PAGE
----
Ed, Betty and Christine have been reviewing and researching previously unmatched records with great success. The whole group has also been collecting Pomeroy records off the expanded FamilySearch pilot site.

Betty has been entering FamilySearch records into the Eltweed database, and has been matching and entering records from Barb’s Church of Christ database. She has also been entering census records that she and Ed have been able to match this last time around. Betty has also been matching Pomeroys in the Barbour Collection of Connecticut Town Marriage Records to 1870.

Betty also found some interesting discrepancies in records found relating to the Sterling Pomeroy family (Hiram Sterling, Hiram, John, Noah, Joseph, Eltweed). A WWI draft record was found for a Sterling Pomeroy, which led to the finding of a birth record listing a mother named Agnes. The odd thing is that this Sterling’s name is Pomeroy. Did his mother marry, then divorce and take back her maiden name, which was also adopted by her son? Nancy has been talking with a Searle researcher who has a Sterling Pomeroy Searle ancestor which we have not been able to connect with a Pomeroy family. She also has a Reverend Roger Searle who married a Sarah Pomeroy (Adino, Josiah, Ebenezer, Medad, Eltweed), whose son Lucien T. Searle settled in the same area that Sterling Pomeroy is found in (Ohio County, IL). Will the mysteries never end?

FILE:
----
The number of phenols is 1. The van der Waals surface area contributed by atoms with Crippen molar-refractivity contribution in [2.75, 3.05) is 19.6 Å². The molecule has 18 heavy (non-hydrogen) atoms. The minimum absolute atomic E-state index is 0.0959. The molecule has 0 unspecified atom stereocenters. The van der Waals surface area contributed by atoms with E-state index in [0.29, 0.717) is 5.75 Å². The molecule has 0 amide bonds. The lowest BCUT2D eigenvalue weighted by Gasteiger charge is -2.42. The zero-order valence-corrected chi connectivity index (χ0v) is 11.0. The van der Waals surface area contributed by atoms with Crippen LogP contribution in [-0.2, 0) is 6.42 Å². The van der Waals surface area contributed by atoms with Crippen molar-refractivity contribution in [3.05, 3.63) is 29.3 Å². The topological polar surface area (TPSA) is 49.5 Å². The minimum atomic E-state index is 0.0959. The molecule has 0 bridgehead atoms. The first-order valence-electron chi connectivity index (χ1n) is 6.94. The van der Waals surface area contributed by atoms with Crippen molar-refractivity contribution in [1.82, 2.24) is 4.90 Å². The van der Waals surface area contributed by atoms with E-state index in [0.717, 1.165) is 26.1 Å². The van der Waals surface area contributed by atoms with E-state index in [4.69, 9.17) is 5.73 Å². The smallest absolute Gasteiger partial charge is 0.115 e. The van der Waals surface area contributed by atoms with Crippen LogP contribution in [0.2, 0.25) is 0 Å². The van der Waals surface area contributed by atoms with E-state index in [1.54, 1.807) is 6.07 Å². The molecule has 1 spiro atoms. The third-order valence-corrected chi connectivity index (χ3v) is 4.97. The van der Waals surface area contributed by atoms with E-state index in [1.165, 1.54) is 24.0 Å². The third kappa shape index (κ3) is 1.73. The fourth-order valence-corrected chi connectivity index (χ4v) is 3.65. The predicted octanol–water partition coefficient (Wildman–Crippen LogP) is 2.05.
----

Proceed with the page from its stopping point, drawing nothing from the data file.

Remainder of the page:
Christine has taken the reigns of the George Pomeroy project – continuing to enter the book for this family in a separate database so that we can sort out these unmatched families. Christine has also been working on matching previously unmatched census records, WWI Enlistment records and WWII draft records. Christine has also been matching new records found on the FamilySearch site. Christine has also taken over organizing our filing.